The Astronaut’s Wife

The Astronaut’s Wife (1999)
New Line Home Entertainment
Cast: Johnny Depp, Charlize Theron, Nick Cassavetes
Extras: Theatrical trailer, Filmographies

I like movies that come from the "What if?" or the "Wouldn’t it be cool if?" school of filmmaking. These are movies that start with a very basic central premise that is usually built around one idea or even one scene. For example, "Wouldn’t it be cool if a guy could slide down a stairway banister and shoot everyone in sight?" The result, John Woo’s "Hard Boiled." (Of course, I’m only imagining that this is the origin of the film. My apologies to Mr. Woo.) The film "The Astronaut’s Wife" asks the question, "What if ’Rosemary’s Baby’ had come from outer space by way of ’Species 2’?" This film, starring Charlize Theron and Johnny Depp, falls way short in the originality department, but manages to tell an old story in a very classy way.

Theron plays Jillian Armacost, the wife of astronaut Spencer Armacost (Depp). Spencer has just gone up on another routine shuttle mission and Jillian is busy with her life as a school teacher. Then, Jillian receives disturbing news. There has been an explosion during a satellite repair and contact with the astronauts was lost for two minutes. The shuttle is ordered to make an emergency landing.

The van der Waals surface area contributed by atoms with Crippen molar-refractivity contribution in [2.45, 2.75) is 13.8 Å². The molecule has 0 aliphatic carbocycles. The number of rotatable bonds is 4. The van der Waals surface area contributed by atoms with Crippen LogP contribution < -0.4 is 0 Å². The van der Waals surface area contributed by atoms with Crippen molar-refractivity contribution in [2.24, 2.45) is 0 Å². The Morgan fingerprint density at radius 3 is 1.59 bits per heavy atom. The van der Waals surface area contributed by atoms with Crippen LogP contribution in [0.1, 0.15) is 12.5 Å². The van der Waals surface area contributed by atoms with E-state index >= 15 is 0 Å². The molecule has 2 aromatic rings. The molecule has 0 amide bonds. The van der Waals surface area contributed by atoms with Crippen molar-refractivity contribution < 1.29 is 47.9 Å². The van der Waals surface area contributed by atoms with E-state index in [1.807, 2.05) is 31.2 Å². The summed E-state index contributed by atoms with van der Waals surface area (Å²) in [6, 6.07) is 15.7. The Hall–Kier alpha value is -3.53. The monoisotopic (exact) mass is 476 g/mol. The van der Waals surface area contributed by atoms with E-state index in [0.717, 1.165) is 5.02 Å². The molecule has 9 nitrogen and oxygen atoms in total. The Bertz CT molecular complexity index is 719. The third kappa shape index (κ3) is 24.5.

The shuttle returns to earth and Spencer, along with fellow astronaut Alex Streck (Nick Cassavetes) are admitted to the hospital. Alex has suffered some internal injuries, but Spencer appears to be fine. After several days, Spencer is released from the hospital. He then retires from NASA and accepts a job with an aeronautics firm in New York City.

After arriving in New York, things begin to get weird. Spencer becomes cold and distant. Jillian is bored with their new upper-class lifestyle. After a night of drunken, yet passionless sex, Jillian finds herself pregnant — with twins no less. Jillian begins to suspect that something happened to Spencer during that two-minute blackout that he’s not talking about. NASA scientist Sherman Reese ("T2"’s Joe Morton) approaches Jillian with some disturbing information about the shuttle mission and Spencer’s medical tests. As Jillian becomes more paranoid, and begins to seriously wonder what is wrong with Spencer and what is growing inside of her, she realizes that there’s no one that she can trust and that she must take matters into her own hands.